Joe Biden has nominated Ketanji Brown Jackson to the Supreme Court to replace retiring Justice Stephen Breyer, fulfilling the President’s promise to pick a Black woman. Now, the nomination process enters a new phase.
What happens next?
There will be hearings in the Senate Judiciary Committee, which is chaired by Illinois Democrat Dick Durbin. Activist groups and senators will pore over Jackson’s record. Usually the candidate is a judge – and Jackson sits on the federal appellate court in Washington, DC – but there’s no requirement in the Constitution that the person be a judge or even a lawyer. That’s just the recent custom.
Read more about Jackson’s personal history and legal record from CNN’s Ariane de Vogue.
How long does it take to confirm a Supreme Court justice?
The confirmation process timeline varies. For instance, with the 2020 election bearing down and the likelihood they would lose control of the Senate, Republicans pushed through Amy Coney Barrett’s nomination in lightning speed – less than a month. Before that, the last nomination to proceed to confirmation in less than two months was Ruth Bader Ginsburg’s back in 1993. These things usually take months.
But Democrats may well lose control of the Senate in the November midterm elections, so they’ll work to move this process along. Senate Majority Leader Chuck Schumer is looking to the Barrett timeline as a model, according to CNN’s reporting.
How many votes does it take to confirm a new Supreme Court justice?
It takes 51 votes in the Senate – a simple majority.
Why not 60 votes?
Republicans are adamant about maintaining a 60-vote threshold for legislation. But they actually nuked the filibuster for Supreme Court nominees during the Trump administration, so confirmation takes only a simple majority.
Vice President Kamala Harris can break a 50-50 tie, which is a real possibility in these partisan times. There are 50 Republicans, 48 Democrats and two independents who usually vote with Democrats. It’s a split chamber.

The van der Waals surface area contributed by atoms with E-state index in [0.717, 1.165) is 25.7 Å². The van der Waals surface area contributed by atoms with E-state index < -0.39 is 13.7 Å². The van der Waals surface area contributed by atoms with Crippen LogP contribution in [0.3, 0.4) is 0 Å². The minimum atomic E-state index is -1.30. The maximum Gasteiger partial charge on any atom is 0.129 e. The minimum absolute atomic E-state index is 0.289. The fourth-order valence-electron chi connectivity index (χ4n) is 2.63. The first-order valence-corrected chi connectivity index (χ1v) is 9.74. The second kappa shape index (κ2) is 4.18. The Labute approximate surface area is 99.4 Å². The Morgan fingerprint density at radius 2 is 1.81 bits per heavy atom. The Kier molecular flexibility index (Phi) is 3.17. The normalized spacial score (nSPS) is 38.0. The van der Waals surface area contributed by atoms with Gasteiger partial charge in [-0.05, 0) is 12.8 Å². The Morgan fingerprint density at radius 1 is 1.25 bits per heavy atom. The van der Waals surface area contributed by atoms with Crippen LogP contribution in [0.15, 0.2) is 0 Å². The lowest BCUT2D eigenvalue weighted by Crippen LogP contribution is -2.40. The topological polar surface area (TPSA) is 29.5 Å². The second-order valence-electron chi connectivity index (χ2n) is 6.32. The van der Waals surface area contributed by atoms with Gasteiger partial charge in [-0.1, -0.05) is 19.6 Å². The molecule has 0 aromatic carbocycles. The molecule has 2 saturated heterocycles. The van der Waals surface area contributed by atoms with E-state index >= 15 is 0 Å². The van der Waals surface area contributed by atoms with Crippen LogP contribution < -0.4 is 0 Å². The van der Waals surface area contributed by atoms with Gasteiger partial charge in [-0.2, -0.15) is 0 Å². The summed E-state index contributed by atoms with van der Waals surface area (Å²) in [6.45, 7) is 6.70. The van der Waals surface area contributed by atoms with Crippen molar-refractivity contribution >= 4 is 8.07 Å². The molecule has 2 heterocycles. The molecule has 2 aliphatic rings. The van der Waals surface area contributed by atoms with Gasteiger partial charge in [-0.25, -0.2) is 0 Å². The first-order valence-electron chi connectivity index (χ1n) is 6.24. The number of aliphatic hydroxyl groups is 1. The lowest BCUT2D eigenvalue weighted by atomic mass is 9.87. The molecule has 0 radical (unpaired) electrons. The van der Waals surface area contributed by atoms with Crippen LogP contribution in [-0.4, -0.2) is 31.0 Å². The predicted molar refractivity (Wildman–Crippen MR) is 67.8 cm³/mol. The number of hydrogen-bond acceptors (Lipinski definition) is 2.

Will any Republicans vote for Biden’s nominee?
Overwhelming support for nominees, regardless of their political views, used to be routine. Breyer is seen as a liberal justice but he was confirmed 87-9. That kind of bipartisanship has not been seen in recent years.
None of President Donald Trump’s nominees received more than 54 votes. Keep an eye on the more moderate Republicans, like Sens. Susan Collins of Maine and Lisa Murkowski of Alaska.
Will all Democrats vote for Biden’s nominee?
West Virginia Sen. Joe Manchin has shown himself to be perfectly willing to buck the party line. Democrats will also need to consider other potential wild cards in the Senate.
What will the top issues be?
Voting rights is sure to be a key issue as Democrats make that one of their top priorities heading into the 2022 midterm elections and after a raft of decisions by the current court.
Abortion has previously been a key issue during nomination battles. The current court seems poised to either overturn or drastically scale back Roe v. Wade.
The list goes on.
How long is a Supreme Court justice’s term?
A Supreme Court justice’s term is for life! Or until he or she retires. That’s been interpreted as giving the justices life tenure.
Breyer was 56 when President Bill Clinton picked him in 1994.
Most justices are in their late 40s or early 50s when they’re nominated.
Jackson is 51.
Neil Gorsuch and Brett Kavanaugh, who were appointed by Trump, are both in their early to mid-50s. Barrett is 49. If she serves until she’s 87 like Ginsburg, she would be on the court for almost 40 years.
But do most Supreme Court justices serve that long?
The average length of a Supreme Court tenure has grown a lot. Harvard Business Review did an actuarial analysis in 2018 and argued the average tenure over the next 100 years will grow to 35 years. It was 17 over the previous 100 years.
That also means there will be fewer and fewer of these nominees, which is why Democrats had been itching for Breyer to retire while they control the White House and the Senate.
How do Supreme Court justices decide to retire?
Strategically. Justices have increasingly tried to time their retirements. Republican-appointed justices tend to wait for Republican presidents – like Anthony Kennedy, who retired in 2018, allowing Trump to pick his successor.